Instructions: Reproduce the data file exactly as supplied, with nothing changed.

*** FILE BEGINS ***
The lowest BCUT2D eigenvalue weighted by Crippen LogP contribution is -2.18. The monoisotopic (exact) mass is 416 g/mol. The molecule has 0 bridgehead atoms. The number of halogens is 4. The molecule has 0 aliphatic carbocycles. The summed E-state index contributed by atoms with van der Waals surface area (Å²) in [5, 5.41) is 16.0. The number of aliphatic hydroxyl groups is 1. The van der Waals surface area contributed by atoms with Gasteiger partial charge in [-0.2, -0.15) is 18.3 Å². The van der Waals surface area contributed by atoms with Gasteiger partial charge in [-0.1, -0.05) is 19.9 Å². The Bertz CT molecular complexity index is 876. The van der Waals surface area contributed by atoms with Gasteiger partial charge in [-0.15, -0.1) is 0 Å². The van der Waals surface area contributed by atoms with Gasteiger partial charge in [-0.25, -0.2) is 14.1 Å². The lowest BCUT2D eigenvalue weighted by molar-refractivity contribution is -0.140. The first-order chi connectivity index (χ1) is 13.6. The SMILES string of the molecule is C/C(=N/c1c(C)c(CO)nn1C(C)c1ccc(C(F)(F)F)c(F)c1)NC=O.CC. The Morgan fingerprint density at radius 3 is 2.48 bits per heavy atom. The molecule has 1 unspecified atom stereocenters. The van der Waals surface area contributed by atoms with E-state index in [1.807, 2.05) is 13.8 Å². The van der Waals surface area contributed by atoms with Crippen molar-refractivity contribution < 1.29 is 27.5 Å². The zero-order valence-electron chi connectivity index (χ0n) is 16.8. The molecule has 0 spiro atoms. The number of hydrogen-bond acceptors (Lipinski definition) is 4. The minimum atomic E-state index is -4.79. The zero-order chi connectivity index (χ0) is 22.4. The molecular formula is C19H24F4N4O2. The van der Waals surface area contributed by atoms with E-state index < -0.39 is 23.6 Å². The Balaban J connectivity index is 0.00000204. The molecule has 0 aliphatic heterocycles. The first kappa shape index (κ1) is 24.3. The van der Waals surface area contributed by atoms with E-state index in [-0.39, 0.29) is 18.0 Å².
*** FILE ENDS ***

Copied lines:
The lowest BCUT2D eigenvalue weighted by Crippen LogP contribution is -2.18. The monoisotopic (exact) mass is 416 g/mol. The molecule has 0 bridgehead atoms. The number of halogens is 4. The molecule has 0 aliphatic carbocycles. The summed E-state index contributed by atoms with van der Waals surface area (Å²) in [5, 5.41) is 16.0. The number of aliphatic hydroxyl groups is 1. The van der Waals surface area contributed by atoms with Gasteiger partial charge in [-0.2, -0.15) is 18.3 Å². The van der Waals surface area contributed by atoms with Gasteiger partial charge in [-0.1, -0.05) is 19.9 Å². The Bertz CT molecular complexity index is 876. The van der Waals surface area contributed by atoms with Gasteiger partial charge in [-0.15, -0.1) is 0 Å². The van der Waals surface area contributed by atoms with Gasteiger partial charge in [-0.25, -0.2) is 14.1 Å². The lowest BCUT2D eigenvalue weighted by molar-refractivity contribution is -0.140. The first-order chi connectivity index (χ1) is 13.6. The SMILES string of the molecule is C/C(=N/c1c(C)c(CO)nn1C(C)c1ccc(C(F)(F)F)c(F)c1)NC=O.CC. The Morgan fingerprint density at radius 3 is 2.48 bits per heavy atom. The molecule has 1 unspecified atom stereocenters. The van der Waals surface area contributed by atoms with E-state index in [1.807, 2.05) is 13.8 Å². The van der Waals surface area contributed by atoms with Crippen molar-refractivity contribution < 1.29 is 27.5 Å². The zero-order valence-electron chi connectivity index (χ0n) is 16.8. The molecule has 0 spiro atoms. The number of hydrogen-bond acceptors (Lipinski definition) is 4. The minimum atomic E-state index is -4.79. The zero-order chi connectivity index (χ0) is 22.4. The molecular formula is C19H24F4N4O2. The van der Waals surface area contributed by atoms with E-state index < -0.39 is 23.6 Å². The Balaban J connectivity index is 0.00000204. The molecule has 0 aliphatic heterocycles. The first kappa shape index (κ1) is 24.3. The van der Waals surface area contributed by atoms with E-state index in [-0.39, 0.29) is 18.0 Å².